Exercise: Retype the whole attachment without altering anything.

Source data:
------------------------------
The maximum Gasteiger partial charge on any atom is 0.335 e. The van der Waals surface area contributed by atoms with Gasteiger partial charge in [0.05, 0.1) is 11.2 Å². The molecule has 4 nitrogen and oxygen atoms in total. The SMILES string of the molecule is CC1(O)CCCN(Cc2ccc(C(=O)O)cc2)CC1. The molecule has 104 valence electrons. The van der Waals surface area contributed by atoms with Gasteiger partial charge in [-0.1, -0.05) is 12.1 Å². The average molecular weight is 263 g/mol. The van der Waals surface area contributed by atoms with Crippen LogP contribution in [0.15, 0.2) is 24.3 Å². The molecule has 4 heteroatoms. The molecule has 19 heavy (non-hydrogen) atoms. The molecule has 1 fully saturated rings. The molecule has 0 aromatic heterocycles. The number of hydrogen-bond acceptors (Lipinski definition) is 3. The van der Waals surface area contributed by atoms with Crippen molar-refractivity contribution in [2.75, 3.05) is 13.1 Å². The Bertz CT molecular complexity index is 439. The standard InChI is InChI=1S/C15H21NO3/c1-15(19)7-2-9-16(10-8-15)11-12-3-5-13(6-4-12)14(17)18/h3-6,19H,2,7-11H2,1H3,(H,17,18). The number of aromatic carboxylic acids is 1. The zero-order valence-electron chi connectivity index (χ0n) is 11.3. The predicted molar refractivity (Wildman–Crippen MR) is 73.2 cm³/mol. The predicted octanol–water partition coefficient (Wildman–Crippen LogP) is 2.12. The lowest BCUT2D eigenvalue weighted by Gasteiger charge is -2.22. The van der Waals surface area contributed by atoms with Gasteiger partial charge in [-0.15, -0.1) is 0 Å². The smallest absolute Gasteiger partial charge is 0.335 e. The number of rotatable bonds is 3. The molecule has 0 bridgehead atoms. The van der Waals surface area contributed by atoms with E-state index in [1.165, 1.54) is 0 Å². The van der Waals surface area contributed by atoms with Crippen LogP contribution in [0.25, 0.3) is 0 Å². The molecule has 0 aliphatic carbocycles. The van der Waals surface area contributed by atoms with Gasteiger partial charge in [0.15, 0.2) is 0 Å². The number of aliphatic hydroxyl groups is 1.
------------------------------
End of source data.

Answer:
The maximum Gasteiger partial charge on any atom is 0.335 e. The van der Waals surface area contributed by atoms with Gasteiger partial charge in [0.05, 0.1) is 11.2 Å². The molecule has 4 nitrogen and oxygen atoms in total. The SMILES string of the molecule is CC1(O)CCCN(Cc2ccc(C(=O)O)cc2)CC1. The molecule has 104 valence electrons. The van der Waals surface area contributed by atoms with Gasteiger partial charge in [-0.1, -0.05) is 12.1 Å². The average molecular weight is 263 g/mol. The van der Waals surface area contributed by atoms with Crippen LogP contribution in [0.15, 0.2) is 24.3 Å². The molecule has 4 heteroatoms. The molecule has 19 heavy (non-hydrogen) atoms. The molecule has 1 fully saturated rings. The molecule has 0 aromatic heterocycles. The number of hydrogen-bond acceptors (Lipinski definition) is 3. The van der Waals surface area contributed by atoms with Crippen molar-refractivity contribution in [2.75, 3.05) is 13.1 Å². The Bertz CT molecular complexity index is 439. The standard InChI is InChI=1S/C15H21NO3/c1-15(19)7-2-9-16(10-8-15)11-12-3-5-13(6-4-12)14(17)18/h3-6,19H,2,7-11H2,1H3,(H,17,18). The number of aromatic carboxylic acids is 1. The zero-order valence-electron chi connectivity index (χ0n) is 11.3. The predicted molar refractivity (Wildman–Crippen MR) is 73.2 cm³/mol. The predicted octanol–water partition coefficient (Wildman–Crippen LogP) is 2.12. The lowest BCUT2D eigenvalue weighted by Gasteiger charge is -2.22. The van der Waals surface area contributed by atoms with Gasteiger partial charge in [-0.15, -0.1) is 0 Å². The smallest absolute Gasteiger partial charge is 0.335 e. The number of rotatable bonds is 3. The molecule has 0 bridgehead atoms. The van der Waals surface area contributed by atoms with E-state index in [1.165, 1.54) is 0 Å². The van der Waals surface area contributed by atoms with Crippen LogP contribution in [0.25, 0.3) is 0 Å². The molecule has 0 aliphatic carbocycles. The van der Waals surface area contributed by atoms with Gasteiger partial charge in [0.15, 0.2) is 0 Å². The number of aliphatic hydroxyl groups is 1.